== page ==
If you watch The Boys, you know that Homelander is a serious egomaniac. So we imagine that he’d be thrilled that artist Dr. Garuda decided to make this picture-perfect clay sculpture to show off his Aryan good looks, all-American costume, and killer red eyes. Though Homie would prefer a towering 30-foot-tall sculpture of himself.
Fred Conlon’s whimsical metalwork is all over SLC, especially his mischievous monsters made from industrial scrap and old tools. “Proudly made in the USA from worldwide junk” is the Sugarpost motto. He really nailed it with office supplies like a pliers pen cup, wrench desk caddy, and Hammer Hits Nail business card holder.
Dǒuyīn (TikTok in China) user Taogeceping posted this brief footage of an incredible sculpture of Joaquin Phoenix’s take on The Joker. Not only is the front of the bust incredibly realistic, but it also features a surprise when you walk around to its back. We’d love to know who the artist is so we can give credit where it’s due.
Artist Yoni Alter creates these awesome abstract pointillist portraits of dogs by printing colorful circles onto a wooden silhouette in the shape of a dog. They come in a variety of breeds, and limited-edition art prints are available for each dog as well. We also love his 3D-printed bearded collie miniatures.
Artist Michael Murphy of Perceptual Art designed this mind-blowing sculpture that looks like Michael Jordan’s iconic Jumpman logo when viewed from the front, and a Nike Air Jordan 1 sneaker from the side. A very limited number of the handpainted resin sculptures goes on sale 8.6.20 at 12pm ET at the Perceptual Store.
Material Immaterial Studio presents a unique piece of interactive tabletop art. Cast from concrete, the diminutive Factory features design elements of Brutalist industrial architecture and incorporates a rolling ball maze. Just roll the tiny steel bearings from its tower, and enjoy the show! Measures 8.07″ W x 4.33″ D x 6.29″ H.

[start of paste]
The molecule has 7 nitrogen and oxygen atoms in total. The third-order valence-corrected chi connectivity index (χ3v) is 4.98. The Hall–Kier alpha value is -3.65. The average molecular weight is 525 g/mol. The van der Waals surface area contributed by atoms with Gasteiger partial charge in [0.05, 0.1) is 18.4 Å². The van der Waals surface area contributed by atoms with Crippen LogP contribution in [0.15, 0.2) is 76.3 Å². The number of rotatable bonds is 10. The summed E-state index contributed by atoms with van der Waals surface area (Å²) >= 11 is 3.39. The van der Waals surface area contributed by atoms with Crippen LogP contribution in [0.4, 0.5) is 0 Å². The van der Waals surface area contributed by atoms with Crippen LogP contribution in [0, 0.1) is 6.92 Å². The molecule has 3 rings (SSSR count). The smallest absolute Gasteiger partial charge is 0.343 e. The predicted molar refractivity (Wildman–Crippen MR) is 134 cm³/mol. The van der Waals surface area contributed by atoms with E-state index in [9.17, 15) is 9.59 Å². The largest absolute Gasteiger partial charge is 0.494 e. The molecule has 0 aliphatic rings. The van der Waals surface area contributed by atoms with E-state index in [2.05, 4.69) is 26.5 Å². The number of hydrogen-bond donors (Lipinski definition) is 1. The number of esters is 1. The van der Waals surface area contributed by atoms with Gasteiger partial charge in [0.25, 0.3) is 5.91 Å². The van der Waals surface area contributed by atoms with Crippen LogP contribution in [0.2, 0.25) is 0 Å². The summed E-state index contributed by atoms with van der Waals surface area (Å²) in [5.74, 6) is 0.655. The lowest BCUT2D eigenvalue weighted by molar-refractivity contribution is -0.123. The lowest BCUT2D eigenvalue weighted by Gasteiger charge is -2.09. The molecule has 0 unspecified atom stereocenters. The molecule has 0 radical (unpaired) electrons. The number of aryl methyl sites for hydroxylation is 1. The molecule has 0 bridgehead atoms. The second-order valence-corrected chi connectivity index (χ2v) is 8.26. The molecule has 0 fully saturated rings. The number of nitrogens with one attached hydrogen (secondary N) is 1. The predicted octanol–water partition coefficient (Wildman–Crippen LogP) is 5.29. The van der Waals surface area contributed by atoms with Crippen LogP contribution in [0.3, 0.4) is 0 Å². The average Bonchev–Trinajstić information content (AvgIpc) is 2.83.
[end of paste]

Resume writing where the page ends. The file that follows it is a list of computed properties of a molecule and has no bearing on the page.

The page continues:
Russian Papercraft artists Northpoly created this larger-than-life bust of Arnold Schwarzenegger entirely from cardboard. The image is based on his appearance in Red Heat, and was displayed at the 2019 Synergy Global Forum, where Ahnold was a guest speaker. You can buy templates of Northpoly’s other sculptures over on Etsy.
Artist Blake McFarland shows off a pair of sculptures he built for the 2019 Cotton Bowl. He created versions of Penn State’s Nittany Lion and the University of Memphis Tiger out of Goodyear tires, wrapped around a foam and fiberglass structure. The sculptures weigh about 200 lb each, and used pieces from 400 tires combined.
Korean artist Hoo’s Mini World is an expert at creating sculptures using a 3D drawing pen, along with sanding and carving. In this in-depth video, watch as they build an insanely detailed motorcycle model, which took about three months to complete. More images on Instagram.
The Art Assignment argues that whether it be something as primitive as bones or as advanced as a neural network, there’s always a human touch at the root of all machines used to make art. We like to think of it from the other end: art is unfinished until a human mind ponders it.
Designed by Wales-based sculptor Ivan Black, this hypnotic, kinetic plaything is made from 21 interconnected metal rods, which can be spun and twisted to produce visually-stimulating patterns inspired by the Fibonacci sequence. It’s available in silver, gold, bronze, or a limited edition scarlet color. Be sure to watch the video.